A space with a good prospect condition has an unimpeded, elevated view over a distance, for surveillance and planning. This makes it feel open and freeing, and creates a sense of safety and control. Views may include shade trees, bodies of water or transparent materials.
Wildwood Spa, whilst it doesn’t have a particularly elevated position, being at the foot of a valley, it is still set up above the pathway that is used to access the property and the large glazed windows give uninterrupted views of the surrounding landscape.
Allow for Refuge
The outdoor tropical shower and cedar sauna provide seclusion and privacy at Wildwood Spa
Refuge provides a place to withdraw from environmental conditions or the main flow of activity. It provides somewhere that offers protection, a sense of retreat and feels safe. Refuge conditions are important for lowering stress and allowing us to feel restored.
The covered walkway between the two separate living spaces at Wildwood Spa offers a sense of safety and refuge. As do the operable opaque blinds that can be partially or fully lowered in both spaces to provide complete privacy and concealment from the outside world. The covered outdoor dining area provides a sense of refuge as you are protected from the weather and it creates a sense of privacy. And the cedar and glass sauna also provides a small enclosed area to retreat into.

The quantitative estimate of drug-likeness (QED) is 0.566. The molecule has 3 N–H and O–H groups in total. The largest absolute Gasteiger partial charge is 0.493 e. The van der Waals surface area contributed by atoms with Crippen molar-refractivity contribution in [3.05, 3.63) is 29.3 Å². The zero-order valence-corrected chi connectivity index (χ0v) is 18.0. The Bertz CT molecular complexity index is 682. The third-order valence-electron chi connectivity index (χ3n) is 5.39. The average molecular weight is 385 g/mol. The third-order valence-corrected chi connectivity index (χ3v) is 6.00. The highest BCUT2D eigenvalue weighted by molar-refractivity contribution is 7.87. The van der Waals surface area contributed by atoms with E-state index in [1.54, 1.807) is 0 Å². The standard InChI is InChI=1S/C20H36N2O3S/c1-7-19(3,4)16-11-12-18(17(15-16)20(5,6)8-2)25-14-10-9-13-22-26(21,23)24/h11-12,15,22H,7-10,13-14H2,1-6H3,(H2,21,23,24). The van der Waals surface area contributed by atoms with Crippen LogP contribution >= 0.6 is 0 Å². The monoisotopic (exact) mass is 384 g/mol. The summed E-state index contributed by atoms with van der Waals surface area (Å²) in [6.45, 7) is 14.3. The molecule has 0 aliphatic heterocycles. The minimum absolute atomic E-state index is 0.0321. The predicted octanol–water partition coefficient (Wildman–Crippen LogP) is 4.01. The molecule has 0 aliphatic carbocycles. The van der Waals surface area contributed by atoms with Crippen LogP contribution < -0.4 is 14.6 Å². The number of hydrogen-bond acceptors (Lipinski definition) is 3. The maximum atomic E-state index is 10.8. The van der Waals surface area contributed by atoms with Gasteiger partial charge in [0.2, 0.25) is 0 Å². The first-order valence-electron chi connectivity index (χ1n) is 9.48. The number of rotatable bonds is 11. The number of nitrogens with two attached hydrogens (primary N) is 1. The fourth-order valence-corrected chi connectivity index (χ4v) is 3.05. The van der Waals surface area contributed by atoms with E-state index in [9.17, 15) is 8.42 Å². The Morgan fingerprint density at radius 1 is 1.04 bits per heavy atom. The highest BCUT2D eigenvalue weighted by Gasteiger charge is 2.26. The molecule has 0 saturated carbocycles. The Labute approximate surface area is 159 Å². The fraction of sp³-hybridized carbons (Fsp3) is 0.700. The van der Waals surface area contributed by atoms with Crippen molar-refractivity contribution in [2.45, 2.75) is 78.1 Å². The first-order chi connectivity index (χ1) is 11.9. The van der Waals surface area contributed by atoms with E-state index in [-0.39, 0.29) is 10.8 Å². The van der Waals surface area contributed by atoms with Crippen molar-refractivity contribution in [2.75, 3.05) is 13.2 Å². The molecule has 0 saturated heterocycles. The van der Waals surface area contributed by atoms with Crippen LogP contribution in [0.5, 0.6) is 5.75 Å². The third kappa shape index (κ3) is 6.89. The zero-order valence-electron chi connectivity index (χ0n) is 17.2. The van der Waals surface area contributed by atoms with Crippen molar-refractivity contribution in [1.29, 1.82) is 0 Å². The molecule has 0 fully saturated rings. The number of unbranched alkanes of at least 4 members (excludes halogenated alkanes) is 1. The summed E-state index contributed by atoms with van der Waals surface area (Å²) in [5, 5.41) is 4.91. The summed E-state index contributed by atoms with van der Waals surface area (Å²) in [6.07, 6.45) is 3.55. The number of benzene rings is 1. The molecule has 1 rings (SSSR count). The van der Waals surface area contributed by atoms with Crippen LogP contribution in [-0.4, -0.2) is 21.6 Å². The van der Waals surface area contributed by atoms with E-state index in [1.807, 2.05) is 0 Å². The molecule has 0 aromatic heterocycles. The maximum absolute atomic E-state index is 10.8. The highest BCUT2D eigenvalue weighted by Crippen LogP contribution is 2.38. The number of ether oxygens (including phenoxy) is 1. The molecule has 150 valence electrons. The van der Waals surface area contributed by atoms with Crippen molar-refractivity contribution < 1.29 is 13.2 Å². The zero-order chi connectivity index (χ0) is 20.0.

The upper deck area at Wildwood Spa features a covered outdoor dining area
Add in Some Mystery
The bedroom at Wildwood Spa offers views through the bathroom to the outdoor tropical shower
Partially obscured views that make us want to go deeper into an environment to see what lies beyond or what is around that bend are very attractive as they leave us wanting more information. Another way to achieve this is to provide auditory stimulation from an imperceptible source.